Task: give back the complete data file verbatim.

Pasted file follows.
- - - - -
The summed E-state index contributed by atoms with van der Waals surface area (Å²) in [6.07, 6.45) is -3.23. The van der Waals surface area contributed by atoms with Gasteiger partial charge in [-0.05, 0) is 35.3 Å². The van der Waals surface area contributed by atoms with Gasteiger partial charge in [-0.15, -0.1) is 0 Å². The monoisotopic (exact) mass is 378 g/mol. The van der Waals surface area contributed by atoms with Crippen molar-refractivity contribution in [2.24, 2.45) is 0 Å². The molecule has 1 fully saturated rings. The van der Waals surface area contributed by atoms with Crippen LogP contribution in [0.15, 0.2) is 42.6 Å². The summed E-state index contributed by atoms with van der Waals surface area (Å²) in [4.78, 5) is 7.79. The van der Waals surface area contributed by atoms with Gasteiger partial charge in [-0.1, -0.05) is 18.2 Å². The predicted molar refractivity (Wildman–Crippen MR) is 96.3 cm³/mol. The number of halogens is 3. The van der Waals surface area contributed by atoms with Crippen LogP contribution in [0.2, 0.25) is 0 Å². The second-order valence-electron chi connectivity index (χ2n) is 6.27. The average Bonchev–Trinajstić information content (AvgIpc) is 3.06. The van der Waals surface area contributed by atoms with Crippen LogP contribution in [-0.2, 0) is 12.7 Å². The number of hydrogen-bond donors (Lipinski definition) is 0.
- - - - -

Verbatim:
The summed E-state index contributed by atoms with van der Waals surface area (Å²) in [6.07, 6.45) is -3.23. The van der Waals surface area contributed by atoms with Gasteiger partial charge in [-0.05, 0) is 35.3 Å². The van der Waals surface area contributed by atoms with Gasteiger partial charge in [-0.15, -0.1) is 0 Å². The monoisotopic (exact) mass is 378 g/mol. The van der Waals surface area contributed by atoms with Crippen molar-refractivity contribution in [2.24, 2.45) is 0 Å². The molecule has 1 fully saturated rings. The van der Waals surface area contributed by atoms with Crippen LogP contribution in [0.15, 0.2) is 42.6 Å². The summed E-state index contributed by atoms with van der Waals surface area (Å²) in [4.78, 5) is 7.79. The van der Waals surface area contributed by atoms with Gasteiger partial charge in [-0.1, -0.05) is 18.2 Å². The predicted molar refractivity (Wildman–Crippen MR) is 96.3 cm³/mol. The number of halogens is 3. The van der Waals surface area contributed by atoms with Crippen LogP contribution in [0.2, 0.25) is 0 Å². The second-order valence-electron chi connectivity index (χ2n) is 6.27. The average Bonchev–Trinajstić information content (AvgIpc) is 3.06. The van der Waals surface area contributed by atoms with Crippen LogP contribution in [-0.2, 0) is 12.7 Å². The number of hydrogen-bond donors (Lipinski definition) is 0.